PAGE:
I ask Liz why she thinks Leo likes wearing female clothing when he sleeps. Her theory is that the items of clothing are like stuffed toys, which help Leo cling to (a pre-sexual) childhood. She points out that the anime girl characters that are so popular among trans-identifying male teenagers typically seem to be having fun, bouncing around an infantilized fantasy world. None of that is to say that Leo won’t eventually become a sexual person, whether straight, gay, autogynephilic, or otherwise. But for now, Liz simply wants her son to stop putting so much mental effort into defining himself, and to start simply being himself.
Topics such as sexual immaturity, pornography, masturbation, and autogynephilia feel like the hardest to broach when I’m talking with parents. But the discomfort seems to be primarily on my end. The mothers and fathers I’m speaking with tend to be educated people who are relaxed about sex. Not one of them has reacted with defensiveness when I ask about these delicate matters; most of them seem open to exploring all the possibilities, even those that might lead to their sons being labelled as fetishists.
* * *
Another American parent I spoke with, this one in the north-east coastal state of Maine, has a similar story of a sexually immature trans-identified son. But Brian’s son Nathan seems more serious about cross-sex hormones, having surreptitiously gotten a friend to order them online. Brian found out, however, and threw them away before Nathan could begin taking them. But the episode got Nathan talking about his fear of developing into a man. “Maybe I’ll never really pass as a woman,” he confessed to his father, “but you can’t expect me to put up with feeling like this forever.” Whatever like this means for Nathan, the oestrogen pill has become an imagined ambrosia. Puberty had been distressing and rough. He’d began to cut himself, and saw transition as a way out.
Nathan dabbles with aspects of female appearance, wearing floaty camisoles and growing his hair long. Unlike Leo, he did steal clothes and makeup—from his sister’s room—although not regularly. But Brian, like Liz, is convinced that there is no sexual aspect to this behaviour, and that his son is totally asexual. Like other parents I’ve spoken to, Brian is aware of autogynephilia; how it manifests itself; how autogynephiles can seem threatening to women because of their insistence on entering single-sex spaces. Nonetheless, he doesn’t see his son as being part of this category. Many of the most aggressive male trans activists clearly seem to be impelled, at least in part, by their sexuality. But the gentle, self-effacing young man whom Brian describes is on the opposite end of the personality spectrum. Nathan is highly literate, well-versed in history, politics, and current events.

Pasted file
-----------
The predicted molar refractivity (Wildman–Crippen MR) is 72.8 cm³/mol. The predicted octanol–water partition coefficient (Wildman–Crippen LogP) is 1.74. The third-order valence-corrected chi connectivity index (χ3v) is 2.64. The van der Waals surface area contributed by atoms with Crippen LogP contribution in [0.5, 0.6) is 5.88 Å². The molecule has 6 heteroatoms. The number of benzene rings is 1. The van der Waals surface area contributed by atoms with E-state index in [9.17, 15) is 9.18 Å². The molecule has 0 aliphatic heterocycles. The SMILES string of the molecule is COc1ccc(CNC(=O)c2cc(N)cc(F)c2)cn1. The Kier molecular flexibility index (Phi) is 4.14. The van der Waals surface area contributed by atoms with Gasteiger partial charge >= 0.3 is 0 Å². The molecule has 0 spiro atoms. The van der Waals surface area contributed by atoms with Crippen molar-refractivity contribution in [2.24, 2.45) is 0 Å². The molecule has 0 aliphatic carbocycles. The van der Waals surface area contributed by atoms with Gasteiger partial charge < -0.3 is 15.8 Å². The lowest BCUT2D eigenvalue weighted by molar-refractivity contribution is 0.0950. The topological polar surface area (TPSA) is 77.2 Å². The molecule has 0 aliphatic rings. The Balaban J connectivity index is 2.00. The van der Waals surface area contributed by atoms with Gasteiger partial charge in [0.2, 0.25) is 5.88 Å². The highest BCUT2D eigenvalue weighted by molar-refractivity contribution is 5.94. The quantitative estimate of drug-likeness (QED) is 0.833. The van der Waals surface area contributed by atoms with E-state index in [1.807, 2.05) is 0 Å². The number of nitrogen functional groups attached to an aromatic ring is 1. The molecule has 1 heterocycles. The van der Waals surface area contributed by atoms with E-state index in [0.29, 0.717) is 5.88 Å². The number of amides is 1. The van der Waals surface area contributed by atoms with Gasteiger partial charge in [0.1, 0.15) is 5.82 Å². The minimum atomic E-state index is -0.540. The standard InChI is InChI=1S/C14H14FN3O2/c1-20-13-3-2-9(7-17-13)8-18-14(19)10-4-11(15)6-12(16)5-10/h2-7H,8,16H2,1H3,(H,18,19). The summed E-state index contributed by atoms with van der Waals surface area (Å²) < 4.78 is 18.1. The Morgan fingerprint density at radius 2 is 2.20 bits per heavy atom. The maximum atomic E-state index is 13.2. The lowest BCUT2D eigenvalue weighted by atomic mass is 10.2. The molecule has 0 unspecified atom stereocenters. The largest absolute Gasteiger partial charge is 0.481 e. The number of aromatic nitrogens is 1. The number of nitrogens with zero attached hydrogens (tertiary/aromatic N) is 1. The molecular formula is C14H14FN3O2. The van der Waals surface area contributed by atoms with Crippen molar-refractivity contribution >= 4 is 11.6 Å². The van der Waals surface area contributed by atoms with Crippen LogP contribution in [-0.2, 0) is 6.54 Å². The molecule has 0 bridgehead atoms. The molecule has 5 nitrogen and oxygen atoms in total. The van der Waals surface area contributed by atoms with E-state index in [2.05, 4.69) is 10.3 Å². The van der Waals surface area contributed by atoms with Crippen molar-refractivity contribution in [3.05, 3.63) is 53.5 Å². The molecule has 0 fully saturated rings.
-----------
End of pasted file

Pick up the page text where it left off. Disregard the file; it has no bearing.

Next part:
At points, Brian wondered if Nathan might just be gay; but while Nathan claims to be attracted to girls, there’s been no sign of any activity on either front. Like Liz, Brian talks openly with his son about sex, providing a non-judgmental space in which he can divulge any fetishes he might have. But, like Leo, Nathan seems to be put off by the idea of sex in general.
Nathan, Leo, and boys like them defy the traditional image of the male “cross-dresser” (as they were once called). Not only is there nothing here to indicate an aggressive paraphilia (or kink, to use the more colloquial term); there’s almost nothing to indicate any kind of sexuality. If anything, what they have in common is a form of sexual infantilization, a longing for a pre-sexual sense of self that plays out through a girly (as opposed to womanly) form of self-conception.
* * *
Claire—this is her real name, as distinct from the pseudonyms I am otherwise using—is an Englishwoman in her 40s. She was born with Mayer-Rokitansky-Küster-Hauser syndrome, or MRKH. This condition places her in the political category of “intersex,” comprising people born with sex characteristics that do not entirely fit the typical definitions for either male or female bodies. None of this was known to Claire until her first period was so late that she wondered whether it would ever come at all. It didn’t: One symptom of MRKH is that the uterus doesn’t develop, and so the woman doesn’t menstruate or have the capacity to bear children. The medical profession now has improved techniques for helping young women such as Claire; two and a half decades ago, she and her family were left to navigate the situation by themselves. But they found a way to move forward, and Claire got on with life.